This article is more than 4 years old

Students seek a human side to admissions

With the release of the latest HEPI/YouthSight survey data, David Kernohan wonders if students are really supporting contextual admissions as we understand them.
This article is more than 4 years old

David Kernohan is Deputy Editor of Wonkhe

From the perspective of students, most applications to higher education are never read by a human being. From the UCAS website to the generation of an offer letter, the process is largely an automated one predicated on predicted grades.

When the actual grades appear in August those who match are in, and to be honest those who nearly match are usually in too.

Some institutions do a bit more scrutiny on borderline cases. Clearing students can expect more scrutiny as they will, at some point, have to speak to someone at the institution they hope to study at. But the calculus of how close to full the courses with what your grades look like hugely overpowers whatever it was you put in the UCAS statement or say on the phone. Unless you are applying for a super-niche course or from a very unconventional background, no one will ever read your UCAS statement.

Adding a contextual component to this grim process is a matter of using the demographic data on your form (where you live and where you went to school as a proxy for deprivation) to put the thumb on the A level scales a little. It doesn’t quite humanise admissions, but it attempts to address one key criticism – that where you went to school or how much your family earn has a huge impact on what grades you get. This morning’s HEPI report notes the excellent work of Vikki Boliver and her team at Durham – just one percent of young people on free school meals achieve AAA or better, compared to twenty per cent of all other state pupils.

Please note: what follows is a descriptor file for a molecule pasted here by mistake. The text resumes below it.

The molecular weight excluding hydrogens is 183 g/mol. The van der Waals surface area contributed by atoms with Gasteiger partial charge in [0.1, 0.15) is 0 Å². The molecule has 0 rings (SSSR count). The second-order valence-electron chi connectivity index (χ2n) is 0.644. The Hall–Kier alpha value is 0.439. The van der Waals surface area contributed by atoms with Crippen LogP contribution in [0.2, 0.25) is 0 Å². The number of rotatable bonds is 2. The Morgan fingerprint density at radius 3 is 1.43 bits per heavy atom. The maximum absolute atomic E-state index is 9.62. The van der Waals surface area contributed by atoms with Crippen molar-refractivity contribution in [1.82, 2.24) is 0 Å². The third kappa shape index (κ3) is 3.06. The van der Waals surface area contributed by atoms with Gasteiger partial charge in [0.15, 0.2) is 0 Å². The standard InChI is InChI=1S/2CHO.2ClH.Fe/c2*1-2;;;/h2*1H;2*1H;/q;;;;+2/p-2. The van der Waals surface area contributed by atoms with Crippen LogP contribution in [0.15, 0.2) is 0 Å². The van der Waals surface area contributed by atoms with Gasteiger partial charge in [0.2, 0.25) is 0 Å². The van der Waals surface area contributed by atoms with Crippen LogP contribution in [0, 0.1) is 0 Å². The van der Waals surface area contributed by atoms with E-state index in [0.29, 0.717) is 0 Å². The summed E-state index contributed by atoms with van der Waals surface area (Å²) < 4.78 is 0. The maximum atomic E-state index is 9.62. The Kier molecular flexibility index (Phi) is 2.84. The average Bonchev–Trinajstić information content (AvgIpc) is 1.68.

The average prospective student knows little of the reality of admissions, so we can hardly be surprised when most don’t know if their university makes lower offers to disadvantaged students, and a sizable majority think they do. Both answers are correct – institutions probably do make lower offers (via clearing, or just as an early attempt to hit student number targets with a low or unconditional offer) to disadvantaged students, but they may not “know” this (in the strict sense of including it as a factor in their decision-making) at the time.

Context in context

The best contextual offer is an unconditional one. A decision is made on the first seventeen-and-a-bit years of a prospective student’s life and the stressful six months before they start (including those A level results that correlate so closely with deprivation) is disregarded.